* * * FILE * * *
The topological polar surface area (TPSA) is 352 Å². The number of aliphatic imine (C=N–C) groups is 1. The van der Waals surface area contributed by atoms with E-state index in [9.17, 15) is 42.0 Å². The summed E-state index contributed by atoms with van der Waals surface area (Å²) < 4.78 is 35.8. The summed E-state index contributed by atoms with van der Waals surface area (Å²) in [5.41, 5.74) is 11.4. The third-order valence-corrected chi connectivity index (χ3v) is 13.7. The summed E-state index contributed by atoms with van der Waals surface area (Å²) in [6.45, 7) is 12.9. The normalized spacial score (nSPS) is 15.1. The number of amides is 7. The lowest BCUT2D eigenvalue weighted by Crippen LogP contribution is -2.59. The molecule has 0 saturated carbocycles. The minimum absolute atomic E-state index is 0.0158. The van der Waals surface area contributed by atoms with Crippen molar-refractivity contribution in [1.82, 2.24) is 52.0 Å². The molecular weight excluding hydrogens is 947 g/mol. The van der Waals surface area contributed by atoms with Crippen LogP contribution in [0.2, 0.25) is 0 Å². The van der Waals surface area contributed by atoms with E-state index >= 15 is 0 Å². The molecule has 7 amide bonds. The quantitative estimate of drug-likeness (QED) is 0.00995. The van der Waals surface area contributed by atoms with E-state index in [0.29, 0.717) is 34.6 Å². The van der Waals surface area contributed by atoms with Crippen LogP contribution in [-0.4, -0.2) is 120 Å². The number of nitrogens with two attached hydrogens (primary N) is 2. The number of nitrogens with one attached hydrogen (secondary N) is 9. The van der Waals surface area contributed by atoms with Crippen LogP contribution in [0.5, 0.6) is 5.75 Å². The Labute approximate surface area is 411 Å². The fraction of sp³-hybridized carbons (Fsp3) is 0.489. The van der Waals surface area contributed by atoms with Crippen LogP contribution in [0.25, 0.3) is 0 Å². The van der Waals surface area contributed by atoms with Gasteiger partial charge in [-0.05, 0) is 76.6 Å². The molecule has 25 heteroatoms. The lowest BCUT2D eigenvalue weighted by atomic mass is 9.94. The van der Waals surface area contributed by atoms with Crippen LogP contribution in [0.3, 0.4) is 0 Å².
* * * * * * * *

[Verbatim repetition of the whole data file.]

The topological polar surface area (TPSA) is 352 Å². The number of aliphatic imine (C=N–C) groups is 1. The van der Waals surface area contributed by atoms with E-state index in [9.17, 15) is 42.0 Å². The summed E-state index contributed by atoms with van der Waals surface area (Å²) < 4.78 is 35.8. The summed E-state index contributed by atoms with van der Waals surface area (Å²) in [5.41, 5.74) is 11.4. The third-order valence-corrected chi connectivity index (χ3v) is 13.7. The summed E-state index contributed by atoms with van der Waals surface area (Å²) in [6.45, 7) is 12.9. The normalized spacial score (nSPS) is 15.1. The number of amides is 7. The lowest BCUT2D eigenvalue weighted by Crippen LogP contribution is -2.59. The molecule has 0 saturated carbocycles. The minimum absolute atomic E-state index is 0.0158. The van der Waals surface area contributed by atoms with Crippen molar-refractivity contribution in [1.82, 2.24) is 52.0 Å². The molecular weight excluding hydrogens is 947 g/mol. The van der Waals surface area contributed by atoms with Crippen LogP contribution in [0.2, 0.25) is 0 Å². The van der Waals surface area contributed by atoms with E-state index >= 15 is 0 Å². The molecule has 7 amide bonds. The quantitative estimate of drug-likeness (QED) is 0.00995. The van der Waals surface area contributed by atoms with E-state index in [0.29, 0.717) is 34.6 Å². The van der Waals surface area contributed by atoms with Crippen LogP contribution in [-0.4, -0.2) is 120 Å². The number of nitrogens with two attached hydrogens (primary N) is 2. The number of nitrogens with one attached hydrogen (secondary N) is 9. The van der Waals surface area contributed by atoms with Crippen LogP contribution in [0.5, 0.6) is 5.75 Å². The Labute approximate surface area is 411 Å². The fraction of sp³-hybridized carbons (Fsp3) is 0.489. The van der Waals surface area contributed by atoms with Crippen LogP contribution in [0.25, 0.3) is 0 Å². The van der Waals surface area contributed by atoms with Gasteiger partial charge in [-0.05, 0) is 76.6 Å². The molecule has 25 heteroatoms. The lowest BCUT2D eigenvalue weighted by atomic mass is 9.94. The van der Waals surface area contributed by atoms with Crippen LogP contribution in [0.3, 0.4) is 0 Å².